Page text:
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Home Guru: Help! I’m Embarrassed but My Property Has Run Wild

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Landscaper and tree removal expert Carlos Lopez (far right) arrives with his crew on The Home Guru’s property to prune trees and shrubs badly in need of service.
Landscaper and tree removal expert Carlos Lopez (far right) arrives with his crew on The Home Guru’s property to prune trees and shrubs badly in need of service.

This spring and summer, I didn’t invite anybody over to my property because I was too embarrassed, yes embarrassed. Most people who know me now associate me with The Home Guru who doles out advice about home maintenance, both inside and out.

But lately I’ve had little free time to do my usual outdoor garden chores because I’ve been exceptionally busy with the welcomed upturn in the real estate market. As a result, in the past two seasons, I have let my shrubs and ornamental trees become badly overgrown.

While I have my lawn mowed by a service, I always liked saving for myself the artistic stuff, like planting annuals and pruning my shrubs and ornamental trees into the shapes that I found more aesthetically pleasing.  But aided and abetted by the damage done last year by Irene and the early winter snow storm that followed, I fell down on the job and experienced a near paralysis in even starting the huge task at hand.

Please, no cracks that allude to the proverb, “Those who can do, those who can’t teach.”

Addressing overgrowth and damage to trees and shrubs can be too daunting a task for the average homeowner who, like me, doesn’t have heavy equipment and has only limited garden tools, and even those I have are not as sharp as they should be.

But no more excuses. Let me suggest the quick solution for the challenge at hand:  hire a qualified expert to help.

To the rescue is my newest best friend in saving me from total despair about the situation: Carlos Lopez, who owns a landscaping and tree removal service. Carlos was recommended to me by a client after I lost many trees in a twister during Irene. He performed an excellent clean-up at the time and for a reasonable price.

In advance, Carlos surveyed my property to give me a quote for the work, and on the appointed day arrived with his crew of four workers and an arsenal of heavy equipment: a chain saw, pruners on long poles, an electric hedge trimmer, an incredibly tall extension ladder and a shredder.  Observing all the professional equipment and tools, I wondered, how could I ever have even thought about attempting the job on my own?

After a brief instruction by Carlos, the crew understood exactly what to do and went about their business clipping, buzzing, sawing and chipping away at their assignments which included:  cutting down one very old but greatly damaged hemlock, shaping rows of junipers, barberries and a giant old holly (and I expect it to be a full grown tree someday, which is what happens to ancient hollies that never seem to die), thinning and shaping three gangly crabapple trees, pruning massive mounds of forsythia which had literally taken over one side of my yard, and the most vicious job of all: whacking through a jungle of wisteria that had invaded a blue juniper that is well over a hundred years old as well as a nearby crabapple that was literally choking from the boa-constrictor-like grip of the vine to its very top.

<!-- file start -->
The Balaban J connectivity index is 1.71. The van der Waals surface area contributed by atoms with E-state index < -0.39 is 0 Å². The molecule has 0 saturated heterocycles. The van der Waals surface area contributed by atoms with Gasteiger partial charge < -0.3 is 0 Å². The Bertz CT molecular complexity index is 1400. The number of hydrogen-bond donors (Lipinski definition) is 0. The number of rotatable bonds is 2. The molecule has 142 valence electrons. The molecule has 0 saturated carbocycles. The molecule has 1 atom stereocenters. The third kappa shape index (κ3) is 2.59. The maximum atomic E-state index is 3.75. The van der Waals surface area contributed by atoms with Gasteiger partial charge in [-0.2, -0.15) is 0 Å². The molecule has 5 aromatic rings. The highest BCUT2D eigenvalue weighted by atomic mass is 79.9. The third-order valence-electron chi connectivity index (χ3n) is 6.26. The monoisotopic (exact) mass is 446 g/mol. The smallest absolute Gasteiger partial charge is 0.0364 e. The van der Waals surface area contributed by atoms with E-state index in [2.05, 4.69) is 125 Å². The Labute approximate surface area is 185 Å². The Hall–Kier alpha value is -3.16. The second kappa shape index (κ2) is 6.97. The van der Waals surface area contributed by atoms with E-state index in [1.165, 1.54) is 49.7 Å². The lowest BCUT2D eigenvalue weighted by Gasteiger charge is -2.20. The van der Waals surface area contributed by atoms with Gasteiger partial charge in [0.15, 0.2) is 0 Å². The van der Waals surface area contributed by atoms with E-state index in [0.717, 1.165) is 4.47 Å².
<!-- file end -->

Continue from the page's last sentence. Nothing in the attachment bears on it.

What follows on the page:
Within three quarters of a day, my property was transformed from a jungle of amorphous shapes to an orderly and attractive garden once again.

Rather than waiting for just the right season to prune and shape shrubs and trees, as horticultural experts suggest, I had it all done in late summer when I couldn’t wait a day longer.

But for those of you who have the time and spirit to prune appropriately in the right season, here is what experts suggest.

Pruning “bleeder” trees such as maple, walnut and birch is best done from late winter to early spring. The others can be done in summer. Most people think about pruning shrubs in the spring, but those that flower have already set their buds in the fall, so pruning them at the onset of spring would mean losing their blossoms. These would include such shrubs as azalea, forsythia, hydrangea, and lilac. Instead, they should be pruned immediately after blooming.

Summer flowering shrubs, such as honeysuckle, jasmine and Rose of Sharon, should be pruned in the fall or winter.

Pruning is recommended annually to help trees and plants keep their shape, to get rid of diseased wood and encourage new growth. But if time does not allow you to do it yourself, it’s well worth the price to hire an expert landscaper. To reach Carlos Lopez, call 914-424-7272.

Thank you, Carlos, for allowing me to modify that proverb to “Those who can do, those who can’t get help.”

Bill Primavera is a licensed Realtor® associated with Coldwell Banker and a lifestyles columnist who writes regularly as The Home Guru. For those seeking advice on home maintenance or who want to buy or sell a home, visit his website,, or call him directly at 914-522-2076.

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